The major drawback as BillGod mentions above is a problem. Circuit provisioning and the POTS handoff is unreliable. Call quality is not where it should be often times and at this point it’s hard not to point at the LECs/CLECs to see that QoS and circuit deployment still has some serious need to improvement. Once we can prioritize voice across the network from end to end appropriately, and get circuit provisioning to a point where jitter, echo, and dropped calls are a thing of the past – then I can believe that we can get to a point where we can consider other areas of getting Stage 3 to become a reality.

TomS says:

local phone regulationor prevent bare DSL + VOIP

I’d be delighted to dump my POTS and have just VOIP, supplemented by a cell phone, but it’s impossible were I am.

I live in Kentucky. Outside major population areas, we have NO WAY to get high speed network access, except through DSL, which requires a copper connection to the POTS central office. I am a DSL subscriber, after trying satellite and WISP connections. The only way I can get DSL is to also subscribe to Bellsouth for POTS.

BellSouth petitioned the state regulatory bodies to implement two anti-consumer provisions, and they were granted. First, they are NOT required to allow access to their wired network unless it’s through their equipment/network/staff. Second, they outlawed bare DSL service. Their tariff rules in KY prohibit services and connections they must allow in states like LA and elsewhere. Literally, if I select any other phone carrier besides BellSouth, they will terminate my DSL access (via a 3rd party ISP).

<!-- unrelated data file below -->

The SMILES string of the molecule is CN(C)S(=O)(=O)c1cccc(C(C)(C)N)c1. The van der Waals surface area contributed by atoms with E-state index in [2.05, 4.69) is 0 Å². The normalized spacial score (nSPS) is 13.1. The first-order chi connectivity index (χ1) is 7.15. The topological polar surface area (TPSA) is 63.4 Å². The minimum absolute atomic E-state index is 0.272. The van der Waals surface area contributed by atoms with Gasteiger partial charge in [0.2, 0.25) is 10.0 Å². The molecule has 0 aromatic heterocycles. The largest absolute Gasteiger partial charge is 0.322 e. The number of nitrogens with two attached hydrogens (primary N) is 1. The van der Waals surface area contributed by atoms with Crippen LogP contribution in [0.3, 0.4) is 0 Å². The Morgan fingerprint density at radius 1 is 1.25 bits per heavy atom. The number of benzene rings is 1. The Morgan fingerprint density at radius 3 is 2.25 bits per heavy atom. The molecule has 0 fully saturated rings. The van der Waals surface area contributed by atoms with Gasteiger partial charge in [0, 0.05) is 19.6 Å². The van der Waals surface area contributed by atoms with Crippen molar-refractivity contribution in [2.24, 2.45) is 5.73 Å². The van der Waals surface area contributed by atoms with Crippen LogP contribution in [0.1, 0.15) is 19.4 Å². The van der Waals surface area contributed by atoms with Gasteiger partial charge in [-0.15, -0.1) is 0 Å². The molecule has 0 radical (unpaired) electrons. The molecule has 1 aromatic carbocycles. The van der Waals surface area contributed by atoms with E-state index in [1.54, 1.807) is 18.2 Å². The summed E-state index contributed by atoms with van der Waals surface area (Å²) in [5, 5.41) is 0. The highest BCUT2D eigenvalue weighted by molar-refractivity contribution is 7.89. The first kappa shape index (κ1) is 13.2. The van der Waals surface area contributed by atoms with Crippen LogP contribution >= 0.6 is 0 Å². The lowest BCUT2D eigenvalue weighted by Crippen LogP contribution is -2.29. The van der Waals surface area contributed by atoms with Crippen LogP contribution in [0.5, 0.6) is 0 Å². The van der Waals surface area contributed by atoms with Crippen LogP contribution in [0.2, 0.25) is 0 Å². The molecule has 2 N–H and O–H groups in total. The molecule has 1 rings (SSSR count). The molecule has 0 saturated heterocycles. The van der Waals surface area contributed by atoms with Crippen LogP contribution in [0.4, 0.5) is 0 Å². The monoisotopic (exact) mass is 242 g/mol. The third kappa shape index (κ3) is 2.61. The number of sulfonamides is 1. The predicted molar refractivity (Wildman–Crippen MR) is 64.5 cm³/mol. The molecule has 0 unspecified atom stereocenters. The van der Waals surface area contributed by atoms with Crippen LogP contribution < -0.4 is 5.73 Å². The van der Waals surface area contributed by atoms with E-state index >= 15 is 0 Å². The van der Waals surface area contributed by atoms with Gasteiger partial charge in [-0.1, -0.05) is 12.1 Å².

That’s why in KY, most customers in BellSouth’s rural coverage areas get DSL through them instead of independent ISPs. It’s legally manadate lock-in. It also means that VOIP is economically disadvantaged. Why get VOIP when I must also pay for a regular wired phone line?

True, if I move to the city, I can get a cable provider, but the point is, some state regulators are captive puppets of the entrenched phone companies. That puts VOIP in a no-win market niche.

RandomThoughts (user link) says:

Who are those that say that VoIP will eliminate the big phone carriers? What does VoIP run on? Broadband. Who offers Broadband? Carriers.

One interesting thing is that for sure, you don’t want your VoIP running over the public Internet. There is just to much latency and jitter. The best VoIP out there comes from cable companies, because their VoIP runs on their own dedicated network, not the public Internet. Course, once you call someone on a different network, you can run into problems.

As for advancements? I know Pulver was hot on presence and everything, I never saw the big demand for that. The killer ap has not been thought of yet, but when it does, it won’t be voice but it will have voice as a part of it.